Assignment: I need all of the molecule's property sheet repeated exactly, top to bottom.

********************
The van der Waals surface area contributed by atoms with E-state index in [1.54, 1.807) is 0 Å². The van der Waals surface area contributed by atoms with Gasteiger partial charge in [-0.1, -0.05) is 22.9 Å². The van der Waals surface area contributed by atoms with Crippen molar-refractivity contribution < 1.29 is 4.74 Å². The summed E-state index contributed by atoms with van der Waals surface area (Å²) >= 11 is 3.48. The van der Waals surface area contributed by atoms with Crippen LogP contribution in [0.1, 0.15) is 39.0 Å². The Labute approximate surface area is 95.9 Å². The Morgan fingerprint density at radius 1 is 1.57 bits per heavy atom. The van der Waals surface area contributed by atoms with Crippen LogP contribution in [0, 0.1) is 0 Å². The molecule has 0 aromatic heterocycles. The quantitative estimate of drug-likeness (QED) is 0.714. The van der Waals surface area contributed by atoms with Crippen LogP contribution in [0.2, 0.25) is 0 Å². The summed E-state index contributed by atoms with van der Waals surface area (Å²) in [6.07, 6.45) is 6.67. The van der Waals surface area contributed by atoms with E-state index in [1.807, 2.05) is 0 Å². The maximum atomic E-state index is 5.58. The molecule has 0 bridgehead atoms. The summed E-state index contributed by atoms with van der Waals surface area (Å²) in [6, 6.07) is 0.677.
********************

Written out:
The van der Waals surface area contributed by atoms with E-state index in [1.54, 1.807) is 0 Å². The van der Waals surface area contributed by atoms with Gasteiger partial charge in [-0.1, -0.05) is 22.9 Å². The van der Waals surface area contributed by atoms with Crippen molar-refractivity contribution < 1.29 is 4.74 Å². The summed E-state index contributed by atoms with van der Waals surface area (Å²) >= 11 is 3.48. The van der Waals surface area contributed by atoms with Crippen LogP contribution in [0.1, 0.15) is 39.0 Å². The Labute approximate surface area is 95.9 Å². The Morgan fingerprint density at radius 1 is 1.57 bits per heavy atom. The van der Waals surface area contributed by atoms with Crippen LogP contribution in [0, 0.1) is 0 Å². The molecule has 0 aromatic heterocycles. The quantitative estimate of drug-likeness (QED) is 0.714. The van der Waals surface area contributed by atoms with Crippen LogP contribution in [0.2, 0.25) is 0 Å². The summed E-state index contributed by atoms with van der Waals surface area (Å²) in [6.07, 6.45) is 6.67. The van der Waals surface area contributed by atoms with E-state index in [1.807, 2.05) is 0 Å². The maximum atomic E-state index is 5.58. The molecule has 0 bridgehead atoms. The summed E-state index contributed by atoms with van der Waals surface area (Å²) in [6, 6.07) is 0.677.